• We are sorry, but NCBI web applications do not support your browser and may not function properly. More information
Logo of plntphysLink to Publisher's site
Plant Physiol. Jun 1992; 99(2): 607–614.
PMCID: PMC1080507

Accumulation of Group 3 Late Embryogenesis Abundant Proteins in Zea mays Embryos 1

Roles of Abscisic Acid and the Viviparous-1 Gene Product

Abstract

Several different types of proteins that are modulated by abscisic acid (ABA) accumulate in developing embryos of maize (Zea mays L.). Some of these proteins are specific to the developing seed, such as the storage globulin, GLB1, whereas others are involved in general responses to water deficit. Here we describe a maize protein family of this second type, a Group 3 late embryogenesis abundant (MLG3). Like other proteins of this class, MLG3 polypeptides are ABA-responsive. They are found in maturing seeds and in dehydrating plant tissues. Antigenically related proteins are found in other cereals. To distinguish the regulation of developmentally programmed ABA responses from those that are environmentally induced, we compared the ontological pattern and accumulation requirements of MLG3 polypeptides with those we previously described for GLB1. GLB1 accumulation begins early in the maturation phase and specifically requires high levels of ABA and the participation of the Viviparous-1 (Vp1) gene product. Vp1 is required for other ABA-modulated events in maize seed development as well. In experiments using vp1 mutants and mutants deficient in ABA synthesis (vp5 mutation), we show that MLG3 accumulation also is dependent upon ABA, but it shows striking differences from GLB1. MLG3 accumulates much later in embryogenesis, coincident with the onset of dehydration. In contrast to GLB1, MLG3 proteins can be induced by de novo ABA synthesis in response to culturing in high osmoticum. Unlike GLB1, MLG3 has no specific requirement for the Vp1 gene product.

Full text

Full text is available as a scanned copy of the original print version. Get a printable copy (PDF file) of the complete article (2.0M), or click on a page image below to browse page by page. Links to PubMed are also available for Selected References.

Selected References

These references are in PubMed. This may not be the complete list of references from this article.
  • Close TJ, Kortt AA, Chandler PM. A cDNA-based comparison of dehydration-induced proteins (dehydrins) in barley and corn. Plant Mol Biol. 1989 Jul;13(1):95–108. [PubMed]
  • Curry J, Morris CF, Walker-Simmons MK. Sequence analysis of a cDNA encoding a group 3 LEA mRNA inducible by ABA or dehydration stress in wheat. Plant Mol Biol. 1991 Jun;16(6):1073–1076. [PubMed]
  • Dooner HK. Viviparous-1 mutation in maize conditions pleiotropic enzyme deficiencies in the aleurone. Plant Physiol. 1985 Feb;77(2):486–488. [PMC free article] [PubMed]
  • Finkelstein RR, Crouch ML. Rapeseed embryo development in culture on high osmoticum is similar to that in seeds. Plant Physiol. 1986 Jul;81(3):907–912. [PMC free article] [PubMed]
  • Galau GA, Bijaisoradat N, Hughes DW. Accumulation kinetics of cotton late embryogenesis-abundant mRNAs and storage protein mRNAs: coordinate regulation during embryogenesis and the role of abscisic acid. Dev Biol. 1987 Sep;123(1):198–212. [PubMed]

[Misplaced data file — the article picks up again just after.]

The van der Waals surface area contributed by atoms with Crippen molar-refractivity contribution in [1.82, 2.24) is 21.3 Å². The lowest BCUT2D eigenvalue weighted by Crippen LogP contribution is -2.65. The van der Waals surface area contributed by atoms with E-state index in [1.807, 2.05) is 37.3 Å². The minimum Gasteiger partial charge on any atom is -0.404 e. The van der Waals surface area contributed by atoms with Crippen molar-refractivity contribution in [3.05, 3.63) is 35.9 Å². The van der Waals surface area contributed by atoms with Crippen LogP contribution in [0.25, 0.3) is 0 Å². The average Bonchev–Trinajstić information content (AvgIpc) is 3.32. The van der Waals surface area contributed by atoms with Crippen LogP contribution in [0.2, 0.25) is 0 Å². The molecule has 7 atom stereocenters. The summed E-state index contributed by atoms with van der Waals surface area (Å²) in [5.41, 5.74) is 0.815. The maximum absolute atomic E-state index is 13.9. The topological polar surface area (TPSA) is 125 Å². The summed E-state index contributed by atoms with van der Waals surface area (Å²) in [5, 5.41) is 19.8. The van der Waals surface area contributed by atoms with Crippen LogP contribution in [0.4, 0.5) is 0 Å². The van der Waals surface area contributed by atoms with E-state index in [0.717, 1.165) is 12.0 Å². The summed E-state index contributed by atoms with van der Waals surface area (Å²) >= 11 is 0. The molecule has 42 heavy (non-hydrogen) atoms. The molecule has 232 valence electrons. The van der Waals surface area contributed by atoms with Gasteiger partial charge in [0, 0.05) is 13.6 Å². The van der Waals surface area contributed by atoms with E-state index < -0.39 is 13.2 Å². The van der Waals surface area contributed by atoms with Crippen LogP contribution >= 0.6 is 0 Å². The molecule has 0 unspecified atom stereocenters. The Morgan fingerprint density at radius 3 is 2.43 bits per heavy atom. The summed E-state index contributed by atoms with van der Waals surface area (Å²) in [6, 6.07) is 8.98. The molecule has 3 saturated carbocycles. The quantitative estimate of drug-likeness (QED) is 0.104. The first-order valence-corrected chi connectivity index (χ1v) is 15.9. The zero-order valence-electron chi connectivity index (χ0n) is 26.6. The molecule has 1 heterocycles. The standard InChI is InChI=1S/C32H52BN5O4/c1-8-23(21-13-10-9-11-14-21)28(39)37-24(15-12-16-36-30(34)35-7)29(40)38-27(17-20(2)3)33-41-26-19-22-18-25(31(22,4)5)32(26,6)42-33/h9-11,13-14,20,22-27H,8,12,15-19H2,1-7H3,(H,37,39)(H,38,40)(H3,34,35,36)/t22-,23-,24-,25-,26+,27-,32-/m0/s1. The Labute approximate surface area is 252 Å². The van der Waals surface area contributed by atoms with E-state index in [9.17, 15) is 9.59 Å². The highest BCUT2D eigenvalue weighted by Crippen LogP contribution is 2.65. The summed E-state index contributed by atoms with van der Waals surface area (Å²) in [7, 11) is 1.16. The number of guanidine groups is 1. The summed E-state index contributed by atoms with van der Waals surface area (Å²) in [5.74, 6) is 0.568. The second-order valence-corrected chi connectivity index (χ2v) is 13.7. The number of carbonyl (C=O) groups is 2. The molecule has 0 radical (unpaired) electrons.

• Kriz AL. Characterization of embryo globulins encoded by the maize Glb genes. Biochem Genet. 1989 Apr;27(3-4):239–251. [PubMed]
  • Kriz AR, Wallace MS, Paiva R. Globulin Gene Expression in Embryos of Maize viviparous Mutants : Evidence for Regulation of the Glb1 Gene by Abscissic Acid. Plant Physiol. 1990 Feb;92(2):538–542. [PMC free article] [PubMed]
  • Marcotte WR, Jr, Russell SH, Quatrano RS. Abscisic acid-responsive sequences from the em gene of wheat. Plant Cell. 1989 Oct;1(10):969–976. [PMC free article] [PubMed]
  • McCarty DR, Carson CB, Stinard PS, Robertson DS. Molecular Analysis of viviparous-1: An Abscisic Acid-Insensitive Mutant of Maize. Plant Cell. 1989 May;1(5):523–532. [PMC free article] [PubMed]
  • McCarty DR, Hattori T, Carson CB, Vasil V, Lazar M, Vasil IK. The Viviparous-1 developmental gene of maize encodes a novel transcriptional activator. Cell. 1991 Sep 6;66(5):895–905. [PubMed]
  • Mundy J, Chua NH. Abscisic acid and water-stress induce the expression of a novel rice gene. EMBO J. 1988 Aug;7(8):2279–2286. [PMC free article] [PubMed]
  • Pla M, Goday A, Vilardell J, Gómez J, Pagès M. Differential regulation of ABA-induced 23-25 kDa proteins in embryo and vegetative tissues of the viviparous mutants of maize. Plant Mol Biol. 1989 Oct;13(4):385–394. [PubMed]
  • Rivin CJ, Grudt T. Abscisic Acid and the developmental regulation of embryo storage proteins in maize. Plant Physiol. 1991 Feb;95(2):358–365. [PMC free article] [PubMed]
  • Robertson DS. The Genetics of Vivipary in Maize. Genetics. 1955 Sep;40(5):745–760. [PMC free article] [PubMed]
  • Sánchez-Martínez D, Puigdomènech P, Pagès M. Regulation of Gene Expression in Developing Zea mays Embryos: Protein Synthesis during Embryogenesis and Early Germination of Maize. Plant Physiol. 1986 Oct;82(2):543–549. [PMC free article] [PubMed]
  • Skriver K, Mundy J. Gene expression in response to abscisic acid and osmotic stress. Plant Cell. 1990 Jun;2(6):503–512. [PMC free article] [PubMed]
  • Vilardell J, Goday A, Freire MA, Torrent M, Martínez MC, Torné JM, Pagès M. Gene sequence, developmental expression, and protein phosphorylation of RAB-17 in maize. Plant Mol Biol. 1990 Mar;14(3):423–432. [PubMed]

Articles from Plant Physiology are provided here courtesy of American Society of Plant Biologists

Formats:

Related citations in PubMed

See reviews...See all...

Cited by other articles in PMC

See all...

Links

Recent Activity

Your browsing activity is empty.

Activity recording is turned off.

Turn recording back on

See more...